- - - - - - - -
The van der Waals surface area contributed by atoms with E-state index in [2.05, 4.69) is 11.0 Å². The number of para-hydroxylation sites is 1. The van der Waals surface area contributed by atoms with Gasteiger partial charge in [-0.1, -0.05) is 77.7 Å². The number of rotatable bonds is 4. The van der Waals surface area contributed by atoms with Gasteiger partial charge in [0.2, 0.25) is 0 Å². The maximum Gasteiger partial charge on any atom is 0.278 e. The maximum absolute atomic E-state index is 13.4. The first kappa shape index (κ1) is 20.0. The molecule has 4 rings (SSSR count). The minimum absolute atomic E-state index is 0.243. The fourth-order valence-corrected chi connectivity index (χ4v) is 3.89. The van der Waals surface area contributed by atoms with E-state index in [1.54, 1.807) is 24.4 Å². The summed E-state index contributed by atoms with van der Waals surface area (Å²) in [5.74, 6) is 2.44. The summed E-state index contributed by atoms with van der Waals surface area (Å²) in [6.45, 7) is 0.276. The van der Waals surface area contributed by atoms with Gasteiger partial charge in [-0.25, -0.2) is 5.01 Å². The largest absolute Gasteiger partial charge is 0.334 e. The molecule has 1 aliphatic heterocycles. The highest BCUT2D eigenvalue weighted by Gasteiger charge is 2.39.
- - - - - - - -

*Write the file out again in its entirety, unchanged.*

The van der Waals surface area contributed by atoms with E-state index in [2.05, 4.69) is 11.0 Å². The number of para-hydroxylation sites is 1. The van der Waals surface area contributed by atoms with Gasteiger partial charge in [-0.1, -0.05) is 77.7 Å². The number of rotatable bonds is 4. The van der Waals surface area contributed by atoms with Gasteiger partial charge in [0.2, 0.25) is 0 Å². The maximum Gasteiger partial charge on any atom is 0.278 e. The maximum absolute atomic E-state index is 13.4. The first kappa shape index (κ1) is 20.0. The molecule has 4 rings (SSSR count). The minimum absolute atomic E-state index is 0.243. The fourth-order valence-corrected chi connectivity index (χ4v) is 3.89. The van der Waals surface area contributed by atoms with E-state index in [1.54, 1.807) is 24.4 Å². The summed E-state index contributed by atoms with van der Waals surface area (Å²) in [5.74, 6) is 2.44. The summed E-state index contributed by atoms with van der Waals surface area (Å²) in [6.45, 7) is 0.276. The van der Waals surface area contributed by atoms with Gasteiger partial charge in [-0.25, -0.2) is 5.01 Å². The largest absolute Gasteiger partial charge is 0.334 e. The molecule has 1 aliphatic heterocycles. The highest BCUT2D eigenvalue weighted by Gasteiger charge is 2.39.